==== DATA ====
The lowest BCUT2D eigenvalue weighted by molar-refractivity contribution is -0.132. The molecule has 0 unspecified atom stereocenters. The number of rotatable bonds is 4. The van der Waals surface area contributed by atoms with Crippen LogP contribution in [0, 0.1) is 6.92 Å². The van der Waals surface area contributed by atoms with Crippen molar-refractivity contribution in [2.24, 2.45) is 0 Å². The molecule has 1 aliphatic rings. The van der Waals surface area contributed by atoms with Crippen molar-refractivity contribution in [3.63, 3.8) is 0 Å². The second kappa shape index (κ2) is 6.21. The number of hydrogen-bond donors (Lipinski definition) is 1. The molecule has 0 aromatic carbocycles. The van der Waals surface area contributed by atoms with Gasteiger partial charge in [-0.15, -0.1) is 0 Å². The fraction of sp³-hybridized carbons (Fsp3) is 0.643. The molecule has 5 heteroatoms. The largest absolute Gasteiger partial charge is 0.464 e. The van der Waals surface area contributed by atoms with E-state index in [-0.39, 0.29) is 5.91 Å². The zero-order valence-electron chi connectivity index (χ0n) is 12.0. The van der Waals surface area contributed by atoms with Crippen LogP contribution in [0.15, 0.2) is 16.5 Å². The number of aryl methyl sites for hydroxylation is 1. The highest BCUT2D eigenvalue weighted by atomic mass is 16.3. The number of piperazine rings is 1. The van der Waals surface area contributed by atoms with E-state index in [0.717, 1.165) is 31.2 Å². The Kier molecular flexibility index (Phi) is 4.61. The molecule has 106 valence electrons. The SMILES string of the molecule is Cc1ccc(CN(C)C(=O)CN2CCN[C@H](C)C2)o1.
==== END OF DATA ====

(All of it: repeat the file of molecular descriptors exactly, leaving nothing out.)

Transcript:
The lowest BCUT2D eigenvalue weighted by molar-refractivity contribution is -0.132. The molecule has 0 unspecified atom stereocenters. The number of rotatable bonds is 4. The van der Waals surface area contributed by atoms with Crippen LogP contribution in [0, 0.1) is 6.92 Å². The van der Waals surface area contributed by atoms with Crippen molar-refractivity contribution in [2.24, 2.45) is 0 Å². The molecule has 1 aliphatic rings. The van der Waals surface area contributed by atoms with Crippen molar-refractivity contribution in [3.63, 3.8) is 0 Å². The second kappa shape index (κ2) is 6.21. The number of hydrogen-bond donors (Lipinski definition) is 1. The molecule has 0 aromatic carbocycles. The van der Waals surface area contributed by atoms with Gasteiger partial charge in [-0.15, -0.1) is 0 Å². The fraction of sp³-hybridized carbons (Fsp3) is 0.643. The molecule has 5 heteroatoms. The largest absolute Gasteiger partial charge is 0.464 e. The van der Waals surface area contributed by atoms with E-state index in [-0.39, 0.29) is 5.91 Å². The zero-order valence-electron chi connectivity index (χ0n) is 12.0. The van der Waals surface area contributed by atoms with Crippen LogP contribution in [0.15, 0.2) is 16.5 Å². The number of aryl methyl sites for hydroxylation is 1. The highest BCUT2D eigenvalue weighted by atomic mass is 16.3. The number of piperazine rings is 1. The van der Waals surface area contributed by atoms with E-state index in [0.717, 1.165) is 31.2 Å². The Kier molecular flexibility index (Phi) is 4.61. The molecule has 106 valence electrons. The SMILES string of the molecule is Cc1ccc(CN(C)C(=O)CN2CCN[C@H](C)C2)o1.